Tuesday, September 13, 2005

Brown Bag School Lunches...Better for the pocketbook and waistline!

Very interesting study by the Canadian Institute for Health Information looking at Obesity rates amongst students found that those who bought their lunches at school are 39% more likely to have weight problems than those who brown bag it.

Taking the time to prepare a wholesome lunch does more than help keep the weight off, it is also an opportunity to save a significant amount of money.

Making a meal plan and making lunches can significantly trim your food budget and will set you on your way to better financial and physical fitness.



Tuesday, September 13, 2005 Updated at 12:47 PM EDT

Globe and Mail Update

Children who buy lunch at school are significantly more likely to become overweight or obese than their counterparts who brownbag it, a new study suggests.

The study, funded by the Canadian Institute for Health Information, said youngsters who buy lunch at school were 39 per cent more likely to develop weight problems than others.

"The answer in that is the quality of the lunches," Dr. Paul Veugelers, a researcher at the University of Alberta and one of the study's two authors, said.

"They [school lunches] covered the whole spectrum from very healthy to very unhealthy. But, what this finding represents is the average, so an average school lunch doesn't meet any standards."

In addition, the study found that children who attended schools with infrequent physical-education programs — offered less than twice a week — were also at risk.

The findings were published in the Canadian Medical Association Journal and were based on a 2003 survey of Grade 5 students, their parents and principals in Nova Scotia. That province was picked because of its "particular weight and health concerns among both children and adults," the survey said.

Surprisingly, the study also found that children who attended schools where soft drinks were sold had only a slightly higher refined sugar intake than those who went to schools where the drinks were not available.

On average, youngsters who could buy soft drinks at school consumed about four cans of pop a week, compared with 3.6 cans drunk by children attending schools with no such sales.

Children who bought soft drinks at school consumed on average 33.5 grams of sucrose — the most refined type of sugar — each week. Others consumed an average of 32.5 grams.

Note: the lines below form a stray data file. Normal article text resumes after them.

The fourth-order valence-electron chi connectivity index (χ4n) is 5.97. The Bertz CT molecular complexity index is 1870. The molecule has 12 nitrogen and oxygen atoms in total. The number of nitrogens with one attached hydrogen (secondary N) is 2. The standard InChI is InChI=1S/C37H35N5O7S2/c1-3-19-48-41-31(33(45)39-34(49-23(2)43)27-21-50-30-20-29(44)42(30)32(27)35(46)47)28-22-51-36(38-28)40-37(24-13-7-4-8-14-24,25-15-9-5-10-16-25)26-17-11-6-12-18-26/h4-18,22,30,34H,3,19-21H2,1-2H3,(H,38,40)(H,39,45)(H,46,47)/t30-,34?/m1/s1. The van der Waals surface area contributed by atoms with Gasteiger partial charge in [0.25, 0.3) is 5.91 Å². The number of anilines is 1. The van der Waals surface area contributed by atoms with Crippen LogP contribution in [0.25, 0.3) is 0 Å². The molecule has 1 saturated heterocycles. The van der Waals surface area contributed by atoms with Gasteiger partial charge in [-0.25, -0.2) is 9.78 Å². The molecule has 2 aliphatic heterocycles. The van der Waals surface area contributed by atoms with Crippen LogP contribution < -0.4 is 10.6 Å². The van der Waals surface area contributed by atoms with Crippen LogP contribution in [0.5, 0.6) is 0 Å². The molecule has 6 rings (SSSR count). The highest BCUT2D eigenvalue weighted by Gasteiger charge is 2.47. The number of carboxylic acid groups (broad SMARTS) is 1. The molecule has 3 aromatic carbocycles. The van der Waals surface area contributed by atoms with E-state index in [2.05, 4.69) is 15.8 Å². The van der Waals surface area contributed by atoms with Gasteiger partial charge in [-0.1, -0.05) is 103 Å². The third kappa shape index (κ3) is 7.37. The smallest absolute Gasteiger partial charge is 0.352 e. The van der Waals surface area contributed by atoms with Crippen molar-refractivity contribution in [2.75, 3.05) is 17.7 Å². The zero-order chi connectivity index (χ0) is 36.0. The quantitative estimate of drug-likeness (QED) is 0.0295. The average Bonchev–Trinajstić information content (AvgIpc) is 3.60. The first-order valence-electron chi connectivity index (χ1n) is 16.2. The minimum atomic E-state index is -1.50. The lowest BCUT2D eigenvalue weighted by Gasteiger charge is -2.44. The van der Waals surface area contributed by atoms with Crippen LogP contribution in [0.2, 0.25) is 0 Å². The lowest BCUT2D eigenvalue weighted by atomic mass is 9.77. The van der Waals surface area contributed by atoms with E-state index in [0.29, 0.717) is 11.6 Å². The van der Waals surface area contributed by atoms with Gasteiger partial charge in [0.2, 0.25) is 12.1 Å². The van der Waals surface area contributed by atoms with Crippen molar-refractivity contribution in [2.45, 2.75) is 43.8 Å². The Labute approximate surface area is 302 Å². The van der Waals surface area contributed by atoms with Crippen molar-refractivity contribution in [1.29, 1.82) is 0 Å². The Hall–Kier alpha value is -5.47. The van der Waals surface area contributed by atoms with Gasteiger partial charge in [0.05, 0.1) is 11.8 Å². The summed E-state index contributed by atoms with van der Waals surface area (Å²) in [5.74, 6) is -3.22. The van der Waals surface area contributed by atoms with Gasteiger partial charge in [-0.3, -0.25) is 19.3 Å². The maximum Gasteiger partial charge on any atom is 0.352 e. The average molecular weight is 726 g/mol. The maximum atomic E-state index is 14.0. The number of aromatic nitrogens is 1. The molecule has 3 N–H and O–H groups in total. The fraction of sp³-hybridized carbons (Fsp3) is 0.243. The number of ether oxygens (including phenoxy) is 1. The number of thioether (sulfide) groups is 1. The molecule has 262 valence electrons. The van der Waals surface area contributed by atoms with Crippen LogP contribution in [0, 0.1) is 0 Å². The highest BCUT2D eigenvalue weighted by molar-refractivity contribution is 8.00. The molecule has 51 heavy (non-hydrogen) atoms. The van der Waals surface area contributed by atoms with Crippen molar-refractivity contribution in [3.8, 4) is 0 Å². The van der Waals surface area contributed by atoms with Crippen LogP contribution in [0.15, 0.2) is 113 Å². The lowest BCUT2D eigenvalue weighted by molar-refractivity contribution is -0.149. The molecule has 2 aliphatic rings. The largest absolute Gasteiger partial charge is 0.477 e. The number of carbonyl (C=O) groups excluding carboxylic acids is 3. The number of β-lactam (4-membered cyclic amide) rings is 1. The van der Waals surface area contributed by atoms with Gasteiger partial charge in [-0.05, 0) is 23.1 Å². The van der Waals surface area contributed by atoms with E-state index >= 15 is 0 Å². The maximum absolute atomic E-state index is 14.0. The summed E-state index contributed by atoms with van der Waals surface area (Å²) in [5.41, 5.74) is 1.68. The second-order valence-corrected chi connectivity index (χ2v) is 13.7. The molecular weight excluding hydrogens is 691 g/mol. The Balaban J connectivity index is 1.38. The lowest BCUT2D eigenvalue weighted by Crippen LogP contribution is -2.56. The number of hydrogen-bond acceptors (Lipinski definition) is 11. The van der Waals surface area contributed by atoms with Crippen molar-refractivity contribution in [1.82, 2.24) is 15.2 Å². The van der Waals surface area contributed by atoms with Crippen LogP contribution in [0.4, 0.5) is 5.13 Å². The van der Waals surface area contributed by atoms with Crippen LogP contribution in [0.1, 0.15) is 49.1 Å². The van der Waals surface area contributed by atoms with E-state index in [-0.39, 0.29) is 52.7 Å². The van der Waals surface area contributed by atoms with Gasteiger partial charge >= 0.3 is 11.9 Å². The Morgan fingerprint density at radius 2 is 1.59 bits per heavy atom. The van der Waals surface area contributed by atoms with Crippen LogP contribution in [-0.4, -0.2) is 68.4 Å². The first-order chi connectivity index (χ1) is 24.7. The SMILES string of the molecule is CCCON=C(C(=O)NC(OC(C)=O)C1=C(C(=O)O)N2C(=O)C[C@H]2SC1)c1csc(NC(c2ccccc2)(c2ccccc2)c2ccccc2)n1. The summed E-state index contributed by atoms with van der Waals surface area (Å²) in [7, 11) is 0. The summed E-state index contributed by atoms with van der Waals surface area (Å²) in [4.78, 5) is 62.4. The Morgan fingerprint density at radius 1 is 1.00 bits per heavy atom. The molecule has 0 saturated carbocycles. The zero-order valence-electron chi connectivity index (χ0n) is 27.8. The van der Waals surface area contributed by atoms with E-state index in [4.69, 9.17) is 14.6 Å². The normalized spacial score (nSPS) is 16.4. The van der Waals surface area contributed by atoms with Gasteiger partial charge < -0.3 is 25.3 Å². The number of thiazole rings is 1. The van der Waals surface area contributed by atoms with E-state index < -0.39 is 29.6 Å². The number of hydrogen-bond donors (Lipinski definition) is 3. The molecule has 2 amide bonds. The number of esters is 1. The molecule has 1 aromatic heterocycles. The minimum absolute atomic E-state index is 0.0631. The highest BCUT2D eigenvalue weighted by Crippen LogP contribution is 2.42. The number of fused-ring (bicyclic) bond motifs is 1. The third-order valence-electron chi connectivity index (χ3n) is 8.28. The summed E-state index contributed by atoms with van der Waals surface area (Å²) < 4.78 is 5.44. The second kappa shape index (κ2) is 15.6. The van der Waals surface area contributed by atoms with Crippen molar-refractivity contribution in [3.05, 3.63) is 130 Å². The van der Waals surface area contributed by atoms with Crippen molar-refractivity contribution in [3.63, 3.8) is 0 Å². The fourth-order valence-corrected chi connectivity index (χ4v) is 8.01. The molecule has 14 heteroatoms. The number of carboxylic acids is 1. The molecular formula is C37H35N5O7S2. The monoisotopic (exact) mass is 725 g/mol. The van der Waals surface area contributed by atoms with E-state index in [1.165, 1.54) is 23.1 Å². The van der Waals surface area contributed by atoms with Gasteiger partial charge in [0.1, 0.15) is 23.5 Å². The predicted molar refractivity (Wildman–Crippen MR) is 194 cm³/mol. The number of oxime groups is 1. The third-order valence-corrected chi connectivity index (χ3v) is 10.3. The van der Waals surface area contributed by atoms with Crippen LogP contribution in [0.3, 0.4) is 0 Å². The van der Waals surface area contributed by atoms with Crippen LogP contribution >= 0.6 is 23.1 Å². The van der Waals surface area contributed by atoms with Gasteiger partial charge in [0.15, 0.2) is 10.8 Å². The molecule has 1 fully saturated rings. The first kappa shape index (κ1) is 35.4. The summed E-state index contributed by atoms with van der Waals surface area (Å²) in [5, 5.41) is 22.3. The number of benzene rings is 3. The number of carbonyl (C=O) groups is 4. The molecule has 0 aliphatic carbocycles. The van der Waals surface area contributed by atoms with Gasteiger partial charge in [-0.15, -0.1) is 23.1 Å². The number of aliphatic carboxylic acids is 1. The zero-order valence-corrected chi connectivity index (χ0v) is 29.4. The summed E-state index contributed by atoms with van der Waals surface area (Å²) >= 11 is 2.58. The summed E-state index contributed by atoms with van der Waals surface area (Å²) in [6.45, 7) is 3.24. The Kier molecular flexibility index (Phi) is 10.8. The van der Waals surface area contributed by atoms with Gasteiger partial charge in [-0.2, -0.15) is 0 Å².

"We observed that children attending schools that sell soft drinks consumed somewhat more soft drinks and sugar, but the amounts were likely insufficient to bring about differences in body weight," the study said.

Researchers also noted, however, that previous studies have also found that schools that combined more physical education, healthy lunches and nutrition education along with halting the sale of soft drinks were successful in improving children's diets and reducing the overweight and obesity rates by 59 per cent and 72 per cent respectively.

"Just taking one food item out of a school is not going to make that much difference," Dr. Veugelers said, adding it is also important to educate children about why they shouldn't be drinking it. "It's because of lifestyle issues and drinking pop is just a single one."

The findings of the Nova Scotia study also suggested that children who ate supper with their families — at least three or more times a week — were less likely to be overweight or obese.

As well, youngsters whose parents had higher levels of education were less likely to have weight problems. Similarly, children living in "disadvantaged neighbourhoods" were twice as likely to be obese as their peers, the findings indicate.

Dr. Veugelers said that finding that there was a difference wasn't new, but the size of the disparity was striking.

"Somebody asked me if I was surprised," he said. "I said, I'm not surprised. I'm shocked...That is something that you don't expect to see in Canada, especially in such a magnitude."

Unless action is taken, he added, health problems associated with obesity and other weight issues will emerge.

"I think the important message for policy makers here is to intervene and prioritize schools and children in disadvantaged neighbourhoods."

Overall, the study found that 32.9 per cent of Grade 5 students in Nova Scotia were overweight, with 9.9 per cent of those considered obese. The rates of those overweight were about the same for boys and girls, but obesity rates were slightly lower among girls.


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